Myanmar’s Wa Army Confirms It Has a Helicopter

The United Wa State Army (UWSA), Myanmar’s largest ethnic armed organization, on Wednesday confirmed it had acquired a helicopter, making the northeast-based rebel group the nation’s first to possess such an aircraft.
A UWSA spokesman denied speculation that the group’s latest acquisition—which was reportedly ordered and delivered from China—would be used for military purposes, insisting it is only for “personal and leisure use.”
U Nyi Rang, the UWSA’s liaison officer, confirmed that the UWSA had acquired a four-seater helicopter, adding that it was purchased late last year and is already in use.

It is the first time the UWSA has bought a private helicopter, he added.
“It is just for personal use and for leisure, and is not for any other purpose,” he told The Irrawaddy on Wednesday, saying rumors about the UWSA owning military helicopters were false.
The UWSA, which has an estimated 30,000 soldiers and 20,000 auxiliary troops, showcased its sophisticated arsenal of military hardware during a parade in April last year.
U Nyi Rang declined to divulge the price of the helicopter, where it was bought, or whether the group paid tax on the purchase to the government.

However, local news sources have reported the aircraft is Chinese made and was purchased in September 2019.
Depending on the model, the price tag for a four-seater private helicopter is in the range of US$250,000–$1,700,000 (about 360 million-2.5 billion kyats), according to two finance and aviation websites.
Union government spokesman U Zaw Htay said at a press conference at the Presidential Palace on Feb. 21 that the Myanmar government would purchase an Italian-brand helicopter for use by cabinet ministers during emergency response activities following natural disasters.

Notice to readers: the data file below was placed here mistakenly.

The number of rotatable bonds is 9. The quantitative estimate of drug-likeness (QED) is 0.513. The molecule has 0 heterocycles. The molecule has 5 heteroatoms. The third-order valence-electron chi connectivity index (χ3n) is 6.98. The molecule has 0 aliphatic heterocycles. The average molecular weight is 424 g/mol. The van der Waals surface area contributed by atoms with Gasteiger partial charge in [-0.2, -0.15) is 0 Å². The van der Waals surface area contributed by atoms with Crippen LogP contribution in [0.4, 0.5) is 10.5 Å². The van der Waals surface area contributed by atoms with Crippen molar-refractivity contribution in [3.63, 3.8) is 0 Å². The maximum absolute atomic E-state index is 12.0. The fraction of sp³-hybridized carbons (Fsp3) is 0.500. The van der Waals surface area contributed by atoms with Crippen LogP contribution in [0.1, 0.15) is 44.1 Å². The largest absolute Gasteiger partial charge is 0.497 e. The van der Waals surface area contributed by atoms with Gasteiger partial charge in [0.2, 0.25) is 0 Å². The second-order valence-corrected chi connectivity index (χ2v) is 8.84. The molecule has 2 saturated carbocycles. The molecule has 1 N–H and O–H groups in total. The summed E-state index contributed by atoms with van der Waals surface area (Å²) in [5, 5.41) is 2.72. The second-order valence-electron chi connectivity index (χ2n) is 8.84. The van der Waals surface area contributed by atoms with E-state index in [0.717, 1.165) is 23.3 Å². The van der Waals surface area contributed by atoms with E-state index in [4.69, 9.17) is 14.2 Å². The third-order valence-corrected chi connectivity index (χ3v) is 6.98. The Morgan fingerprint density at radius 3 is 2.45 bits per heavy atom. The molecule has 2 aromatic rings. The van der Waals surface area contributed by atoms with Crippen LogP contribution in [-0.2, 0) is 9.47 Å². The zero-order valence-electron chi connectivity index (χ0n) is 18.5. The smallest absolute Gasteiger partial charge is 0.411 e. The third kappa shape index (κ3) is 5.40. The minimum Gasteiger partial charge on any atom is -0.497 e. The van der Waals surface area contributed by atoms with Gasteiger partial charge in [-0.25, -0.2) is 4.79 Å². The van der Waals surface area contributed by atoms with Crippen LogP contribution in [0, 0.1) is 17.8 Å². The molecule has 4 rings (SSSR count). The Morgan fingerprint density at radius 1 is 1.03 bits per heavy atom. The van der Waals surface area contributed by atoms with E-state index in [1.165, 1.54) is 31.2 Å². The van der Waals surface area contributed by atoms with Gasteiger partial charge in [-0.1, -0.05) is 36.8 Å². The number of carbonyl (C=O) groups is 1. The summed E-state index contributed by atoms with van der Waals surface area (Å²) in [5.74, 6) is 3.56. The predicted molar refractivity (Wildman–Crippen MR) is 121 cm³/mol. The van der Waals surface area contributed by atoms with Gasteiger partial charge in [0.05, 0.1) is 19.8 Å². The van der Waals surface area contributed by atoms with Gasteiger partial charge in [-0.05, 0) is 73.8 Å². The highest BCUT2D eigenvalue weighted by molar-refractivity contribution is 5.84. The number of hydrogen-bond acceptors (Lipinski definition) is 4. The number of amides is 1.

The helicopter, which can seat 15 people, cost US$14.35 million. U Zaw Htay said the Union Parliament had already approved funding for the purchase. Myanmar’s civilian government is due to take delivery of its first ever helicopter in April. It is currently being assembled in Malaysia.
The spokesman added that until now the government did not have its own helicopter, forcing cabinet ministers including State Counselor Daw Aung San Suu Kyi to rely on military helicopters when overseeing emergency relief efforts or monitoring post-conflict situations.
Boarding military choppers has left political leaders vulnerable, especially when flying over restive areas where ethnic rebels and the Myanmar military are clashing.

On Feb. 19, a military helicopter carrying a Myanmar Union minister and the Rakhine State chief minister came under fire. Neither minister was hurt in the incident, which occurred as they were traveling to Buthidaung Township in northern Rakhine State to meet schoolchildren who were injured when an artillery shell struck their school a few days earlier.



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